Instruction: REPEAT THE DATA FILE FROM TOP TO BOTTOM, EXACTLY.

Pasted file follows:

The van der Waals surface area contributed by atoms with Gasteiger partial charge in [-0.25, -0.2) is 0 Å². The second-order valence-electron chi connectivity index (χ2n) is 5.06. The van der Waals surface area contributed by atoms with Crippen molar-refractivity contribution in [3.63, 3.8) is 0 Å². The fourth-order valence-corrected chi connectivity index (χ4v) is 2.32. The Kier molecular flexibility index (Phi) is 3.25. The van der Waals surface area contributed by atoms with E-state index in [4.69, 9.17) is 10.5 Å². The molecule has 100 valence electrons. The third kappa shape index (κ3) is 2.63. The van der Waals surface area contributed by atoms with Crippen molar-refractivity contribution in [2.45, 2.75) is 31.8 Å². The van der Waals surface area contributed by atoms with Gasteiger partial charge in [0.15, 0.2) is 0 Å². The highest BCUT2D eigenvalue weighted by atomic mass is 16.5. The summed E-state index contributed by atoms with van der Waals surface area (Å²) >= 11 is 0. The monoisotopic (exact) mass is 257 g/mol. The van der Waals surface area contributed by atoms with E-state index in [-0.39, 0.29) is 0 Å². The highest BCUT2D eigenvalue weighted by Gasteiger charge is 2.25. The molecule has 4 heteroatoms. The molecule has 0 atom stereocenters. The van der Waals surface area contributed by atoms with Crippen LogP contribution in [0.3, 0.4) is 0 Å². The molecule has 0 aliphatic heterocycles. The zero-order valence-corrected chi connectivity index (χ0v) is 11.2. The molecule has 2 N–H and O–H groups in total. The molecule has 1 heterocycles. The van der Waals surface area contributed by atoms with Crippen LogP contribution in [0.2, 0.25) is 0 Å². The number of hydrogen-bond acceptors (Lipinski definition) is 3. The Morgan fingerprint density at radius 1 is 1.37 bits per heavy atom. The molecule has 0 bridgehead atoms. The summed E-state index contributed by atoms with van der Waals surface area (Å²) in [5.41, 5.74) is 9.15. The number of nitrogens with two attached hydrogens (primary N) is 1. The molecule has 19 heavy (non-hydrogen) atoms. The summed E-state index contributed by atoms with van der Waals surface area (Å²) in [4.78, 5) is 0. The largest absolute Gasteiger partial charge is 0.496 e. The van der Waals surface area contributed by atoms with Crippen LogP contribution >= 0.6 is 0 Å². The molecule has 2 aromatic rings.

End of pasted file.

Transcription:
The van der Waals surface area contributed by atoms with Gasteiger partial charge in [-0.25, -0.2) is 0 Å². The second-order valence-electron chi connectivity index (χ2n) is 5.06. The van der Waals surface area contributed by atoms with Crippen molar-refractivity contribution in [3.63, 3.8) is 0 Å². The fourth-order valence-corrected chi connectivity index (χ4v) is 2.32. The Kier molecular flexibility index (Phi) is 3.25. The van der Waals surface area contributed by atoms with E-state index in [4.69, 9.17) is 10.5 Å². The molecule has 100 valence electrons. The third kappa shape index (κ3) is 2.63. The van der Waals surface area contributed by atoms with Crippen molar-refractivity contribution in [2.45, 2.75) is 31.8 Å². The van der Waals surface area contributed by atoms with Gasteiger partial charge in [0.15, 0.2) is 0 Å². The highest BCUT2D eigenvalue weighted by atomic mass is 16.5. The summed E-state index contributed by atoms with van der Waals surface area (Å²) >= 11 is 0. The monoisotopic (exact) mass is 257 g/mol. The van der Waals surface area contributed by atoms with E-state index in [-0.39, 0.29) is 0 Å². The highest BCUT2D eigenvalue weighted by Gasteiger charge is 2.25. The molecule has 4 heteroatoms. The molecule has 0 atom stereocenters. The van der Waals surface area contributed by atoms with Crippen LogP contribution in [0.3, 0.4) is 0 Å². The molecule has 0 aliphatic heterocycles. The zero-order valence-corrected chi connectivity index (χ0v) is 11.2. The molecule has 2 N–H and O–H groups in total. The molecule has 1 heterocycles. The van der Waals surface area contributed by atoms with Crippen LogP contribution in [0.2, 0.25) is 0 Å². The number of hydrogen-bond acceptors (Lipinski definition) is 3. The Morgan fingerprint density at radius 1 is 1.37 bits per heavy atom. The molecule has 0 bridgehead atoms. The summed E-state index contributed by atoms with van der Waals surface area (Å²) in [5.41, 5.74) is 9.15. The number of nitrogens with two attached hydrogens (primary N) is 1. The molecule has 19 heavy (non-hydrogen) atoms. The summed E-state index contributed by atoms with van der Waals surface area (Å²) in [4.78, 5) is 0. The largest absolute Gasteiger partial charge is 0.496 e. The van der Waals surface area contributed by atoms with Crippen LogP contribution >= 0.6 is 0 Å². The molecule has 2 aromatic rings.